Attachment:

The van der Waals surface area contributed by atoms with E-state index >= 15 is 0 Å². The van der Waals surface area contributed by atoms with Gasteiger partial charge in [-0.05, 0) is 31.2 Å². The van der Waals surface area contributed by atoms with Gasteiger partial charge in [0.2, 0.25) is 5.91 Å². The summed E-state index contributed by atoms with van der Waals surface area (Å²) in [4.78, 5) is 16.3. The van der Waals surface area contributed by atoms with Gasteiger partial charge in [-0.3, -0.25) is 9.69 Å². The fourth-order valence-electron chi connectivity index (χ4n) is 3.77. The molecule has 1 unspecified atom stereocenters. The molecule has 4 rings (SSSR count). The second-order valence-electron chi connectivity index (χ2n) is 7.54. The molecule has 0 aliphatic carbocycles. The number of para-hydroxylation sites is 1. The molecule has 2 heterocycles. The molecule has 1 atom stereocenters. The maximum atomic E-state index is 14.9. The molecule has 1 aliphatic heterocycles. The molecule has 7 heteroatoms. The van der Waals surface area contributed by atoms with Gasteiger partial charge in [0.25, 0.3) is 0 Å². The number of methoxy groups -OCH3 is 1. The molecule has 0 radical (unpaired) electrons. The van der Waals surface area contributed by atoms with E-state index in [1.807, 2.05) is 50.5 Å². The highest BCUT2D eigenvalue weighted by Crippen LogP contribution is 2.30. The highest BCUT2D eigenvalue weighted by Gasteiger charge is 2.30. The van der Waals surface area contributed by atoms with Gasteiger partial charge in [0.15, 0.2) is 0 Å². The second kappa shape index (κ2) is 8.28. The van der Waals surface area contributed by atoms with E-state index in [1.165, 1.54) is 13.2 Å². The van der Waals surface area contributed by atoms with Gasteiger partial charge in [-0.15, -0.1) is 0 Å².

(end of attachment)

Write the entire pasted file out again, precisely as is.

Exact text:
The van der Waals surface area contributed by atoms with E-state index >= 15 is 0 Å². The van der Waals surface area contributed by atoms with Gasteiger partial charge in [-0.05, 0) is 31.2 Å². The van der Waals surface area contributed by atoms with Gasteiger partial charge in [0.2, 0.25) is 5.91 Å². The summed E-state index contributed by atoms with van der Waals surface area (Å²) in [4.78, 5) is 16.3. The van der Waals surface area contributed by atoms with Gasteiger partial charge in [-0.3, -0.25) is 9.69 Å². The fourth-order valence-electron chi connectivity index (χ4n) is 3.77. The molecule has 1 unspecified atom stereocenters. The molecule has 4 rings (SSSR count). The second-order valence-electron chi connectivity index (χ2n) is 7.54. The molecule has 0 aliphatic carbocycles. The number of para-hydroxylation sites is 1. The molecule has 2 heterocycles. The molecule has 1 atom stereocenters. The maximum atomic E-state index is 14.9. The molecule has 1 aliphatic heterocycles. The molecule has 7 heteroatoms. The van der Waals surface area contributed by atoms with Gasteiger partial charge in [0.25, 0.3) is 0 Å². The number of methoxy groups -OCH3 is 1. The molecule has 0 radical (unpaired) electrons. The van der Waals surface area contributed by atoms with E-state index in [1.807, 2.05) is 50.5 Å². The highest BCUT2D eigenvalue weighted by Crippen LogP contribution is 2.30. The highest BCUT2D eigenvalue weighted by Gasteiger charge is 2.30. The van der Waals surface area contributed by atoms with Gasteiger partial charge in [0.15, 0.2) is 0 Å². The second kappa shape index (κ2) is 8.28. The van der Waals surface area contributed by atoms with E-state index in [1.165, 1.54) is 13.2 Å². The van der Waals surface area contributed by atoms with Gasteiger partial charge in [-0.15, -0.1) is 0 Å².